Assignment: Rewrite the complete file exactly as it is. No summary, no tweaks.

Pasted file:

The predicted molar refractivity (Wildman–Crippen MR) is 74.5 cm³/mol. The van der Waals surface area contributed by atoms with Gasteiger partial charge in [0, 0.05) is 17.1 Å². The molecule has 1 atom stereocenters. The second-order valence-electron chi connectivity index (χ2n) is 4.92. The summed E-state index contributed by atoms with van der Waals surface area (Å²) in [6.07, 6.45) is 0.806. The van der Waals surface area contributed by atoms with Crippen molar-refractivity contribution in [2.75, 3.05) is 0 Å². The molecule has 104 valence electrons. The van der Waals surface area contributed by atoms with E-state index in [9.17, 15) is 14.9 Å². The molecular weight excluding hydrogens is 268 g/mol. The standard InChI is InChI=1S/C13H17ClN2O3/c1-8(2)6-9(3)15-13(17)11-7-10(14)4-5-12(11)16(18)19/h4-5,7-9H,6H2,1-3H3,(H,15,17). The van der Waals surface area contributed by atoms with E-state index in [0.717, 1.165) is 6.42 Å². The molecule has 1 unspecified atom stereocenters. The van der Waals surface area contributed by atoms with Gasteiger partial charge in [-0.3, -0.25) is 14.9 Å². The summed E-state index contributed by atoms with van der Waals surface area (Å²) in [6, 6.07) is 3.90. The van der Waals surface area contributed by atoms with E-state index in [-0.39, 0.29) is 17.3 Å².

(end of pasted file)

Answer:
The predicted molar refractivity (Wildman–Crippen MR) is 74.5 cm³/mol. The van der Waals surface area contributed by atoms with Gasteiger partial charge in [0, 0.05) is 17.1 Å². The molecule has 1 atom stereocenters. The second-order valence-electron chi connectivity index (χ2n) is 4.92. The summed E-state index contributed by atoms with van der Waals surface area (Å²) in [6.07, 6.45) is 0.806. The van der Waals surface area contributed by atoms with Crippen molar-refractivity contribution in [2.75, 3.05) is 0 Å². The molecule has 104 valence electrons. The van der Waals surface area contributed by atoms with E-state index in [9.17, 15) is 14.9 Å². The molecular weight excluding hydrogens is 268 g/mol. The standard InChI is InChI=1S/C13H17ClN2O3/c1-8(2)6-9(3)15-13(17)11-7-10(14)4-5-12(11)16(18)19/h4-5,7-9H,6H2,1-3H3,(H,15,17). The van der Waals surface area contributed by atoms with E-state index in [0.717, 1.165) is 6.42 Å². The molecule has 1 unspecified atom stereocenters. The van der Waals surface area contributed by atoms with Gasteiger partial charge in [-0.3, -0.25) is 14.9 Å². The summed E-state index contributed by atoms with van der Waals surface area (Å²) in [6, 6.07) is 3.90. The van der Waals surface area contributed by atoms with E-state index in [-0.39, 0.29) is 17.3 Å².